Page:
(TNS) -- Records reveal a coordinated effort among Ohio Department of Education staff to falsely inflate evaluations of some charter-school sponsors, possibly in violation of state law, according to an initial review of the documents that were released Thursday.
While emails indicate that multiple agency employees appeared to know of former state Department of Education Director of School Choice David Hansen's grade-fixing scheme, there was no documentation of their reporting it to higher-ups including state Superintendent Richard A. Ross.
The department released nearly 100,000 pages of documents late Thursday in response to a public-records request made six weeks ago, and The Dispatch is still reviewing them. The documents did not appear to include any communications to or from Ross regarding the matter.
Ross said the records show that neither he nor Gov. John Kasich had any involvement in the rigging of charter-school sponsor evaluations. While Ross claimed to have no knowledge of the scam, emails show that some outside the department were asking for explanations.
"What in (the Ohio Revised Code) permitted ODE to select which schools to include in academic performance of the sponsor evaluation?" Colleen D. Grady, senior policy adviser for House Speaker Clifford A. Rosenberger, wrote in a July 11 email to education staffers.
State law "requires that sponsors be evaluated on their schools' academic performance. ... Why would ODE use a measure of academic performance that can be manipulated by non-academic factors?"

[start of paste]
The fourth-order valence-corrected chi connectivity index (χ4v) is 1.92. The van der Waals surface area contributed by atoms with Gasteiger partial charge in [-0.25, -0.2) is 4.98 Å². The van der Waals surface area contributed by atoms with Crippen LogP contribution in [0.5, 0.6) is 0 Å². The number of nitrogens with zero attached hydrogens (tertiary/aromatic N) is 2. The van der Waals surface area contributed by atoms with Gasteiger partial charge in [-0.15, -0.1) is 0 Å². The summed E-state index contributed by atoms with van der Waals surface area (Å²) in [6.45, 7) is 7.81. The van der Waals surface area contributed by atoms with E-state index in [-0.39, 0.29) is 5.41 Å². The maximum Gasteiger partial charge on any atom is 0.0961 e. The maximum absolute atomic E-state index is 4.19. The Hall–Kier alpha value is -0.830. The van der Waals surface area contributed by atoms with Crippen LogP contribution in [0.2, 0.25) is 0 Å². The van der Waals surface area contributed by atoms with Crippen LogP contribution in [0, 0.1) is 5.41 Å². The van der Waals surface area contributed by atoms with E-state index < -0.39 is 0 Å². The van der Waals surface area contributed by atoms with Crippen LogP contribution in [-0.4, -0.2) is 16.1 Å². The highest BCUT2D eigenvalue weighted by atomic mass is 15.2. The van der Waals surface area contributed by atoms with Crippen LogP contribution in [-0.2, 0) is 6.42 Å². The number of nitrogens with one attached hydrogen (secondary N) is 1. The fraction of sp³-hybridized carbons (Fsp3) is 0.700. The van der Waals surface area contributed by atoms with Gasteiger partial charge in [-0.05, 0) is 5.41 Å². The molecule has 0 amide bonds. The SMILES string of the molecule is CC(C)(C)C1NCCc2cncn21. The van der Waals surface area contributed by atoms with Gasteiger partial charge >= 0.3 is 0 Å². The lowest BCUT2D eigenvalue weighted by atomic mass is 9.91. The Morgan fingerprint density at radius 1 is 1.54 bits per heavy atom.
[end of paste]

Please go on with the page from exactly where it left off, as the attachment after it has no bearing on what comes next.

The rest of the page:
It was not immediately clear whether Grady got answers to her questions.
"I'm disappointed about all this personally. Very disappointed," Ross said Thursday.
"We had a breakdown in our system which undermined the progress we were making in holding charter schools accountable. Excluding e-schools didn't cross my mind. It's not what I believe; not what I'm about."
Hansen resigned in July, days after admitting during questioning by the Ohio Board of Education that he manipulated the evaluations. By excluding some poor-performing online and dropout recovery schools, sponsors appeared to be doing a better job of oversight than they actually were.
Hansen is the husband of Beth Hansen, Kasich's chief of staff in the governor's office until she left to manage the Republican's presidential campaign.
In an emailed statement to the Associated Press, Hansen said he was charged with implementing a new state law that "was not a model of clarity" and he did his best to create "the most practical design I could come up with" to achieve its goal.
"I certainly believed that I was acting in good faith and that the design created a reasonable and workable reporting process which was consistent with the goal of the statute as I understood it," he said. "Suggestions that my design was somehow 'illegal' ignore the ambiguity in the statute and the design's goal of accurately evaluating Ohio's charter sector."
Other items found in the documents:
--Text messages included hints that there was concern in the office with creating public documents. One message on July 16, appears to have been sent from a state data administration manager named Karlyn Geis to Sarah JanTausch, Hansen's assistant: